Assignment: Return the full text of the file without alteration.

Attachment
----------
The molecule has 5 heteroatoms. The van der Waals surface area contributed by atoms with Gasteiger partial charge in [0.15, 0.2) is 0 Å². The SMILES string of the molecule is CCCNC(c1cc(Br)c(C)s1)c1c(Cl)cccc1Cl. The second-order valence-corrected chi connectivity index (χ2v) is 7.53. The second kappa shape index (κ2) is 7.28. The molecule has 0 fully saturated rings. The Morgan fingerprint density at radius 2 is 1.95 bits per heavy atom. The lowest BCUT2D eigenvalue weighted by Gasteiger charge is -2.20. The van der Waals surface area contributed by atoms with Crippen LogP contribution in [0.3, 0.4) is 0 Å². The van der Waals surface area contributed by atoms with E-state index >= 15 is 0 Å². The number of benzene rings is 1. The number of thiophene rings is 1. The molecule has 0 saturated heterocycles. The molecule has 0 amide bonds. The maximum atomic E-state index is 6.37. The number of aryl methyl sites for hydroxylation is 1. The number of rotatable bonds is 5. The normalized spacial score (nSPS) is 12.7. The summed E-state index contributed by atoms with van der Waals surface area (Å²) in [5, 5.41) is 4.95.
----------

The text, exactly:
The molecule has 5 heteroatoms. The van der Waals surface area contributed by atoms with Gasteiger partial charge in [0.15, 0.2) is 0 Å². The SMILES string of the molecule is CCCNC(c1cc(Br)c(C)s1)c1c(Cl)cccc1Cl. The second-order valence-corrected chi connectivity index (χ2v) is 7.53. The second kappa shape index (κ2) is 7.28. The molecule has 0 fully saturated rings. The Morgan fingerprint density at radius 2 is 1.95 bits per heavy atom. The lowest BCUT2D eigenvalue weighted by Gasteiger charge is -2.20. The van der Waals surface area contributed by atoms with Crippen LogP contribution in [0.3, 0.4) is 0 Å². The van der Waals surface area contributed by atoms with E-state index >= 15 is 0 Å². The number of benzene rings is 1. The number of thiophene rings is 1. The molecule has 0 saturated heterocycles. The molecule has 0 amide bonds. The maximum atomic E-state index is 6.37. The number of aryl methyl sites for hydroxylation is 1. The number of rotatable bonds is 5. The normalized spacial score (nSPS) is 12.7. The summed E-state index contributed by atoms with van der Waals surface area (Å²) in [5, 5.41) is 4.95.